Sundance TV’s Rectify

Sundance TV’s Rectify might be a quiet, modest, unassuming small town drama but in its narrative is contained a cosmos of human experience, pain, suffering, love, joy and sadness in one Georgia county. It’s a show that was conceived by an actor called Ray McKinnon, who is very memorable in everything from Deadwood (the preacher who has seizures) to Sons Of Anarchy (the anachronistic federal agent) to the Coen’s O Brother Where Art Thou (“He’s bona-fide!!”). I had no idea that his mind contained the kind of emotional and empathetic wellspring of creative enterprise to pull off something like this though, because it’s one of the most staggeringly mature, emotionally intelligent and uncommonly compassionate stories I’ve ever experienced onscreen. It tells the story of Daniel Holden (Aden Young) a man who was once convicted of raping and murdering his girlfriend as a teen one hectic night and has been sitting on death row for something like two decades. When new evidence comes to light and he is tentatively exonerated pending a trial on the horizon, he experiences freedom for the first time in a long time, gets reacquainted with his family, faces animosity and controversy from many who are convinced he’s still guilty and must find a way to reintegrate into his community. There is also the matter of who is actually responsible for the girl’s murder so many years before but if you’re thinking this is any kind of thriller well then cool your jets because this is about as slow burn, introspective and deliberately paced as television gets. This isn’t your garden variety murder mystery, it’s a studious anthropological undertaking, a dignified observation of one man in an unthinkable position and the humans who orbit him in a nebulous nexus of relationships fraught with complexity, contradictions and the mysteries of the human soul. He’s faced with retooling relationships with his parents (J. Smith Cameron & Bruce McKinnon), the sister (Abigail Spencer) who never gave up on him, his misunderstood stepbrother (Clayne Crawford) and wife (the angelic and wonderful Adelaide Clemens) who is also something of an old flame to Daniel, a boorish US Senator (Michael O’Neill) determined to see him back behind bars, a former childhood friend (the inherently shady Sean Bridgers) who was there that fateful night and many, many more. His time out in the world is beautifully woven together with painful, illuminating flashbacks to his many years on death row where we see a kinship and brotherhood form between him and and another inmate (Johnny Ray Gill) who will become his best friend. Along with all these tangible, traceable relationships he has there are also several key allegorical figures who appear to him on his journey including a charismatic antiques dealing socialite (Leon Rippy), a compassionate prison chaplain (Matthew Posey), a flirtatious conventioneer (Frances Fisher) and a mysterious booze swilling, livestock thieving wanderer (W. Earl Brown) who imparts to him in a dreamlike journey the haunting wisdom: “It’s the beauty that hurts the most, not the ugly.” It’s quite a journey, and every step of the way the show’s creators make the right decisions for characters they love and care for deeply, even the challenging ones who are tough to relate to. This isn’t a story about whether or not Daniel is guilty or not or who actually committed the crime and if you’re expecting resolution, you’ve come to the wrong place, however if catharsis is what you seek then you’ll be rewarded greatly, just not in the ways you might think. Consider a moment where Daniel experiences a sunrise for the first time in twenty years of being locked in one room, or enjoys a bag of chips and a pop in the afternoon sun on a grass field, or simply shares a deep conversation about the rain with Clemens’s impossibly soulful Tawney. These are moments that to you and I might seem trivial because we take them for granted, but to Daniel who hasn’t been able to do these things in a cruelly prolonged amount of time they mean the world. This story takes its time getting to know its characters, allows for deep moral complexity to unfold, has some of the best writing I’ve ever heard, explores the passage of time in a way I’ve never seen attempted and is just overall legitimately one of the finest pieces of art I’ve ever seen in any medium an at times reaches levels of pure transcendence.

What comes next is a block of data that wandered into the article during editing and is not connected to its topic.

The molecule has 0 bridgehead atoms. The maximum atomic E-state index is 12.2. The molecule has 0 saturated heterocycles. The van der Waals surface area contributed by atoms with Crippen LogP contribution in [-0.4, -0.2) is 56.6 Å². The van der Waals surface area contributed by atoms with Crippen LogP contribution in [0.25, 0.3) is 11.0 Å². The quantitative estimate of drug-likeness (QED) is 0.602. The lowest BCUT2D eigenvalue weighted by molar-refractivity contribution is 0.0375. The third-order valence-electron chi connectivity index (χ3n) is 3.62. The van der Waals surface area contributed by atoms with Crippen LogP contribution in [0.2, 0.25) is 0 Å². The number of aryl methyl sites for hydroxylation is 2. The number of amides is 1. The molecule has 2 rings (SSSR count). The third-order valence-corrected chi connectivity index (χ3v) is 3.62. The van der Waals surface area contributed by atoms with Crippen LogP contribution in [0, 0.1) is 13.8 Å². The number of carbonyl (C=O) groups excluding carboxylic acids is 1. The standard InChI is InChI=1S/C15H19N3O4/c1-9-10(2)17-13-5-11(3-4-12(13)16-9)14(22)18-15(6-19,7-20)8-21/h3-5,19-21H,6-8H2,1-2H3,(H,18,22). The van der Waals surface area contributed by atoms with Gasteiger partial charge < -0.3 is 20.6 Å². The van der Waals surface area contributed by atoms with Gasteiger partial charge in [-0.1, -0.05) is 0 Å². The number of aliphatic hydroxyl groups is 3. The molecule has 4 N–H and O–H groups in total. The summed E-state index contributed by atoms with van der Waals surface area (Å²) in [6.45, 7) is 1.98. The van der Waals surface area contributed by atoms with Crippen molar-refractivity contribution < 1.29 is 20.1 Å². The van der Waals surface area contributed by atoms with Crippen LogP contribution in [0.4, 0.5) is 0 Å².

-Nate Hill

HBO’s True Detective: Season 2

So just what was it about season two of HBO’s True Detective that caused such a monumental ruckus of ruthless criticism? Well, who can say. I imagine it had something to do with the dark, difficult and byzantine way that creator Nic Pizzolatto presents the material. Maybe it’s the fact that it had to follow the lightning in a bottle, southern gothic, out of left field mastery of season one. Simply just the shift in tone and setting? I’m reaching for straws here because the hate and rejection that this brilliant piece of television has amassed always flew over my head. This is deep, dark LA noir at its finest, most gorgeously dangerous and I love every challenging, impenetrable episode to bits.